Coming to knowledge of a religious vocation requires time, silence, prayer and solitude. Our Constitutions and the law of the Church require that a novitiate last at least one year. Silence provides the framework in which the Dominican can pray and study, which must always precede our preaching.  Father Damien Byrne, O.P., the former Master of the Order wrote that vocations are drawn to us by a desire to preach the Gospel and because of a love for study, but even motives as exalted as these need to be tested by the experience of sustained prayer and solitude. And while involvement in the apostolic life of the Order must not be omitted, that is not the primary purpose of the novitiate. More than just a time of probation, the novitiate is a place and it is people.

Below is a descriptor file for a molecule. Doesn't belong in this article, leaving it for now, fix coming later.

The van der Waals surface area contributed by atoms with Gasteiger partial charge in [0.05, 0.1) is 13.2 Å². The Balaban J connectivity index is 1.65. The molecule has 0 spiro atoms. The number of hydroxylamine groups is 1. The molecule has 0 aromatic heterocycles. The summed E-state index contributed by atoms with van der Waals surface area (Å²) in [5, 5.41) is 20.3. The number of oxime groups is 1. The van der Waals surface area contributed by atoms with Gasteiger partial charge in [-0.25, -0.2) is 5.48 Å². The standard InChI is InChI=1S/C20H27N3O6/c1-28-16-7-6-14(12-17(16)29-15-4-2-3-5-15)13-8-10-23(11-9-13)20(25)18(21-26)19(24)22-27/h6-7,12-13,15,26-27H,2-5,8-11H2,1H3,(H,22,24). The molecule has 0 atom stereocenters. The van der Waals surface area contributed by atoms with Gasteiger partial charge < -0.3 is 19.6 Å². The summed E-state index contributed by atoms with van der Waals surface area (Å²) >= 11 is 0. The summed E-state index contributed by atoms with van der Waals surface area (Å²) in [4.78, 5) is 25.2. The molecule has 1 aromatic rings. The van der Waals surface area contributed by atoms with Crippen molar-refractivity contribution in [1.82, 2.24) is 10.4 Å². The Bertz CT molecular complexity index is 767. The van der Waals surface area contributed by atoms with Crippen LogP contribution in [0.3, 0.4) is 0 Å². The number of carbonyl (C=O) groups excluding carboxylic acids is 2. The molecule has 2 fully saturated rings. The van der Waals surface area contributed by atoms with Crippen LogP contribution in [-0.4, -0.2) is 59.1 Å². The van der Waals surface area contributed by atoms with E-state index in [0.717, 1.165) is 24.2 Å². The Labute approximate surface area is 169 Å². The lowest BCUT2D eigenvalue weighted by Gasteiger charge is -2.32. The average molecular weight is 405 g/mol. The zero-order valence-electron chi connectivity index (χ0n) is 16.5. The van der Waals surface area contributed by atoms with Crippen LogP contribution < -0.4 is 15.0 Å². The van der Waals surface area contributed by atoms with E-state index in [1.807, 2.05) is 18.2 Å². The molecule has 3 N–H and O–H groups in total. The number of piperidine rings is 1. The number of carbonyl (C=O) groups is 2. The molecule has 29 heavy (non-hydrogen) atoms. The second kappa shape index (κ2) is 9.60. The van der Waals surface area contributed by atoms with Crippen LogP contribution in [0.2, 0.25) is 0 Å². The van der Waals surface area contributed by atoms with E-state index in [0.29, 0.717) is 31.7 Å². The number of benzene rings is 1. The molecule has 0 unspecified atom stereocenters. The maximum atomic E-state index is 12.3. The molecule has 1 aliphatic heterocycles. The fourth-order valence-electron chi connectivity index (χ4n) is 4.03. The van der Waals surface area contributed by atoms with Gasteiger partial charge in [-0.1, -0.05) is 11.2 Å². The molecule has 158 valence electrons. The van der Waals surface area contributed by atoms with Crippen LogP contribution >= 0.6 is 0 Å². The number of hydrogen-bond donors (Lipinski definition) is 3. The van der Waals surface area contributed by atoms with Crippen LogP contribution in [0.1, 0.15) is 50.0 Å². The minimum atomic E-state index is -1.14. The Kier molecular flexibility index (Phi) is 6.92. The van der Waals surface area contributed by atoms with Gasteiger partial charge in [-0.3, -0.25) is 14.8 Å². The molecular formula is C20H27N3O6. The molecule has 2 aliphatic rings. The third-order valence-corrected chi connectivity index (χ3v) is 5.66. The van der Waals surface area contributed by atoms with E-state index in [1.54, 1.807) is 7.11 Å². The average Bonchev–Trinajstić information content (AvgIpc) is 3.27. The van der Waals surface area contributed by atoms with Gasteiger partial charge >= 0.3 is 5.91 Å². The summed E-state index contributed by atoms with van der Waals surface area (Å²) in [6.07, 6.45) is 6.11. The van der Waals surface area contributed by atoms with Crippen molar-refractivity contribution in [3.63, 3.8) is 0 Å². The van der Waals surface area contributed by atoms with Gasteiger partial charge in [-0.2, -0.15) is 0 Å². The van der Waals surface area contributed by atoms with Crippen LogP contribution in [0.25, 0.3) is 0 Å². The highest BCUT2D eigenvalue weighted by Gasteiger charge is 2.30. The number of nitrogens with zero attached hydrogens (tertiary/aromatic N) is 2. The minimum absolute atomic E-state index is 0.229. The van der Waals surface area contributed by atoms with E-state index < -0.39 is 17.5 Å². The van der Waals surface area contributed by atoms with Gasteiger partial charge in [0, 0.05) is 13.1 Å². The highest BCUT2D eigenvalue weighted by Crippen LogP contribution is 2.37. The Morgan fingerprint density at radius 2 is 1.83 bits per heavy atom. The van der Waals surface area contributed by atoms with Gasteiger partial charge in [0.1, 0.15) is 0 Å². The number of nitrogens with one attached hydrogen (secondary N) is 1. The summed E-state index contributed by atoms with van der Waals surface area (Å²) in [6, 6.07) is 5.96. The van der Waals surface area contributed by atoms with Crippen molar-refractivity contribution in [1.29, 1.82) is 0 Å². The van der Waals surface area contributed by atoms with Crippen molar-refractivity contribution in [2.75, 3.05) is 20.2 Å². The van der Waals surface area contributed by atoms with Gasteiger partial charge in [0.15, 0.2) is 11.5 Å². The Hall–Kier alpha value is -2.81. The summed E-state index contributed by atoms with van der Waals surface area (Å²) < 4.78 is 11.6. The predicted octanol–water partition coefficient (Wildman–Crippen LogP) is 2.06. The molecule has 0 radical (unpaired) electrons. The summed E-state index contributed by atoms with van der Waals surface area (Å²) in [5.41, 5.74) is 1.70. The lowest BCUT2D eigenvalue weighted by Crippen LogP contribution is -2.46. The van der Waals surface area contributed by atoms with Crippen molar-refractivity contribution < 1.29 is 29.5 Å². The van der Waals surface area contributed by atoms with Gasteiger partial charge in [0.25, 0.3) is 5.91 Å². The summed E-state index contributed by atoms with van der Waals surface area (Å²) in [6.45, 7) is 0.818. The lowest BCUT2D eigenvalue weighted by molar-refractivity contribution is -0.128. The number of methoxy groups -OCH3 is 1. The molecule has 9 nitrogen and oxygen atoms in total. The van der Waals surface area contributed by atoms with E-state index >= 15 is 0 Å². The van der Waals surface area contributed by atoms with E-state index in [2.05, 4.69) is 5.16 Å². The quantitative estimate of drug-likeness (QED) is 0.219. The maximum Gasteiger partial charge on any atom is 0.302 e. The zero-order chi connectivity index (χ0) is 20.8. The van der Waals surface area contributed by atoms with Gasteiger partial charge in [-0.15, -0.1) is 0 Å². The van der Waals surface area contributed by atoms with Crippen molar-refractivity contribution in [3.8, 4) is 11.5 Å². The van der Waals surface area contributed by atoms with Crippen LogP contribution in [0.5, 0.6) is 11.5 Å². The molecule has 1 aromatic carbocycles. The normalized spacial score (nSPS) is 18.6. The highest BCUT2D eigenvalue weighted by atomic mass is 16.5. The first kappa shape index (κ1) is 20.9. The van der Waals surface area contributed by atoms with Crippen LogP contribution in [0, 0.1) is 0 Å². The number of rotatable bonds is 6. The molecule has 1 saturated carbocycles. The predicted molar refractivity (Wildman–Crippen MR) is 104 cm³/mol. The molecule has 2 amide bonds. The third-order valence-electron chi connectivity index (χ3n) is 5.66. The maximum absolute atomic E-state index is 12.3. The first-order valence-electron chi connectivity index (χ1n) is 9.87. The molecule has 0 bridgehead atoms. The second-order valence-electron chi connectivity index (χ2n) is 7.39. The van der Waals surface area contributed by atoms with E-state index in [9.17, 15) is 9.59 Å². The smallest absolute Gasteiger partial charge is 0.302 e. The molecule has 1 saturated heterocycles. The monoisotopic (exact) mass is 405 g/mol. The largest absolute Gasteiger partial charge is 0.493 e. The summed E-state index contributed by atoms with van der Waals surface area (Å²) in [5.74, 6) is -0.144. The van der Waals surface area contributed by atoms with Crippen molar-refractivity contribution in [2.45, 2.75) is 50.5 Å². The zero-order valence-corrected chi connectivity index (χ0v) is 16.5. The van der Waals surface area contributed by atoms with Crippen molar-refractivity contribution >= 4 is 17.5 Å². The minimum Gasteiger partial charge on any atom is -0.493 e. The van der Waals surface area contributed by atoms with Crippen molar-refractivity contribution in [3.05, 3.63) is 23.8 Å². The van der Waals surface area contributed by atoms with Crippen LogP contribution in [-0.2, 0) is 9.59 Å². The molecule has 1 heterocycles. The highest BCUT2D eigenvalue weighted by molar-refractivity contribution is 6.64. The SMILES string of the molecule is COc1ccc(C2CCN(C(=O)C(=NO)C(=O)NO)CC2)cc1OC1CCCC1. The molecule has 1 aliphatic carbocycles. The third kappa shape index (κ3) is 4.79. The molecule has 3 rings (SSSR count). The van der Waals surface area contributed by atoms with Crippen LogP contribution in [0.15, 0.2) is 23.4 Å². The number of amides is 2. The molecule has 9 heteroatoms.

The novitiate of the Dominican Vicariate of Eastern Africa is located at St. Martin de Porres House in Kisumu, KENYA near Lake Victoria. The novitiate year begins during first vespers of the Solemnity of Our Holy Father, St. Dominic on 7 August when the aspirants are vested in the habit of the Dominican friars and ends during the Mass of Simple Profession on the Solemnity of Our Holy Father Dominic a year and a day later. It is a time to discover whether one is fitted for the Dominican life – a blend of apostolic ministry and contemplative prayer. The emphasis is on prayer, the common life, and the study of the Dominican Constitutions and lives of Dominican men and women, both past and present. It is also a time for the Dominican community to determine the suitability of the man for Dominican life. It is a time of discernment (that is: prayerfully considering what God wishes for me and also considering my heart’s desires). It is discernment of God’s will.